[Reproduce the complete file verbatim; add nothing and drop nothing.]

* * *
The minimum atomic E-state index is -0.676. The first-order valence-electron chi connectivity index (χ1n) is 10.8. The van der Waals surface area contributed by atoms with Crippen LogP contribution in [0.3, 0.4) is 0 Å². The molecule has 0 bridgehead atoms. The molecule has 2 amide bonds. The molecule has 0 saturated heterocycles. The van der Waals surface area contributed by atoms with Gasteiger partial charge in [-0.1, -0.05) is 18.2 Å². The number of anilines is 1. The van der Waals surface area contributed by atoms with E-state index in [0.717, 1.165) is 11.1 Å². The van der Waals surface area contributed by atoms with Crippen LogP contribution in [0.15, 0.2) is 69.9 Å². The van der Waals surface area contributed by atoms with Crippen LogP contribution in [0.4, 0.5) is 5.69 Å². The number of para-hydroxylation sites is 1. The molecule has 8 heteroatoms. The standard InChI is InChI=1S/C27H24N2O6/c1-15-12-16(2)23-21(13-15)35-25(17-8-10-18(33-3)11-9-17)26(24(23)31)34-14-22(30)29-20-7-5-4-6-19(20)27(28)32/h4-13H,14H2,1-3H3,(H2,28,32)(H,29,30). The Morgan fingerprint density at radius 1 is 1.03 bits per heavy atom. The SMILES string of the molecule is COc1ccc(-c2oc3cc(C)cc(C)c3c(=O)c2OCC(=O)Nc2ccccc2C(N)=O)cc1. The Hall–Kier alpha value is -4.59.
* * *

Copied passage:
The minimum atomic E-state index is -0.676. The first-order valence-electron chi connectivity index (χ1n) is 10.8. The van der Waals surface area contributed by atoms with Crippen LogP contribution in [0.3, 0.4) is 0 Å². The molecule has 0 bridgehead atoms. The molecule has 2 amide bonds. The molecule has 0 saturated heterocycles. The van der Waals surface area contributed by atoms with Gasteiger partial charge in [-0.1, -0.05) is 18.2 Å². The number of anilines is 1. The van der Waals surface area contributed by atoms with E-state index in [0.717, 1.165) is 11.1 Å². The van der Waals surface area contributed by atoms with Crippen LogP contribution in [0.15, 0.2) is 69.9 Å². The van der Waals surface area contributed by atoms with Crippen LogP contribution in [0.4, 0.5) is 5.69 Å². The number of para-hydroxylation sites is 1. The molecule has 8 heteroatoms. The standard InChI is InChI=1S/C27H24N2O6/c1-15-12-16(2)23-21(13-15)35-25(17-8-10-18(33-3)11-9-17)26(24(23)31)34-14-22(30)29-20-7-5-4-6-19(20)27(28)32/h4-13H,14H2,1-3H3,(H2,28,32)(H,29,30). The Morgan fingerprint density at radius 1 is 1.03 bits per heavy atom. The SMILES string of the molecule is COc1ccc(-c2oc3cc(C)cc(C)c3c(=O)c2OCC(=O)Nc2ccccc2C(N)=O)cc1. The Hall–Kier alpha value is -4.59.